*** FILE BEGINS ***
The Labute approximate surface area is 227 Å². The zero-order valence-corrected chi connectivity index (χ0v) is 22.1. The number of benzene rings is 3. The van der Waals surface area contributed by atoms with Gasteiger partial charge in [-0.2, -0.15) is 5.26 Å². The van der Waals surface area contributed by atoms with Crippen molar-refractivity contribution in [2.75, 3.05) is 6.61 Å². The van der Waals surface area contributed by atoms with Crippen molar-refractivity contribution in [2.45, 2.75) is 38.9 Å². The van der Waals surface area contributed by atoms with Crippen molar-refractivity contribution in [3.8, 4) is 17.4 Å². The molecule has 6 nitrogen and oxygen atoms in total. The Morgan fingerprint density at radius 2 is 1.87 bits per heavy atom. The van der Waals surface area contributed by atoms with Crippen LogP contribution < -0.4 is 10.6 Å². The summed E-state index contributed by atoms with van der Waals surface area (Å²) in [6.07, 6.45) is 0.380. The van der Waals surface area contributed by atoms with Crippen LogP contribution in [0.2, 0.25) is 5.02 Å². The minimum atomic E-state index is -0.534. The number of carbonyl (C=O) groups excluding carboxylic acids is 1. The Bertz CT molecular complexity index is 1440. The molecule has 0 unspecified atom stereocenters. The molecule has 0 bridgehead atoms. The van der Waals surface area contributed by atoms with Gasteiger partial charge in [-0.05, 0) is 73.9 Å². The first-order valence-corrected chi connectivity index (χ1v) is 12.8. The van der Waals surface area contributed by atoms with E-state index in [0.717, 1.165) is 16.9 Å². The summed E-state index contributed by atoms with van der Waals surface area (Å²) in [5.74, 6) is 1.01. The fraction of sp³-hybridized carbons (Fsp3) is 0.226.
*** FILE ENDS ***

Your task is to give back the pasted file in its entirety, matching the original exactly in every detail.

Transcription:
The Labute approximate surface area is 227 Å². The zero-order valence-corrected chi connectivity index (χ0v) is 22.1. The number of benzene rings is 3. The van der Waals surface area contributed by atoms with Gasteiger partial charge in [-0.2, -0.15) is 5.26 Å². The van der Waals surface area contributed by atoms with Crippen molar-refractivity contribution in [2.75, 3.05) is 6.61 Å². The van der Waals surface area contributed by atoms with Crippen molar-refractivity contribution in [2.45, 2.75) is 38.9 Å². The van der Waals surface area contributed by atoms with Crippen molar-refractivity contribution in [3.8, 4) is 17.4 Å². The molecule has 6 nitrogen and oxygen atoms in total. The Morgan fingerprint density at radius 2 is 1.87 bits per heavy atom. The van der Waals surface area contributed by atoms with Crippen LogP contribution < -0.4 is 10.6 Å². The summed E-state index contributed by atoms with van der Waals surface area (Å²) in [6.07, 6.45) is 0.380. The van der Waals surface area contributed by atoms with Crippen LogP contribution in [0.2, 0.25) is 5.02 Å². The minimum atomic E-state index is -0.534. The number of carbonyl (C=O) groups excluding carboxylic acids is 1. The Bertz CT molecular complexity index is 1440. The molecule has 0 unspecified atom stereocenters. The molecule has 0 bridgehead atoms. The van der Waals surface area contributed by atoms with Gasteiger partial charge in [-0.05, 0) is 73.9 Å². The first-order valence-corrected chi connectivity index (χ1v) is 12.8. The van der Waals surface area contributed by atoms with E-state index in [0.717, 1.165) is 16.9 Å². The summed E-state index contributed by atoms with van der Waals surface area (Å²) in [5.74, 6) is 1.01. The fraction of sp³-hybridized carbons (Fsp3) is 0.226.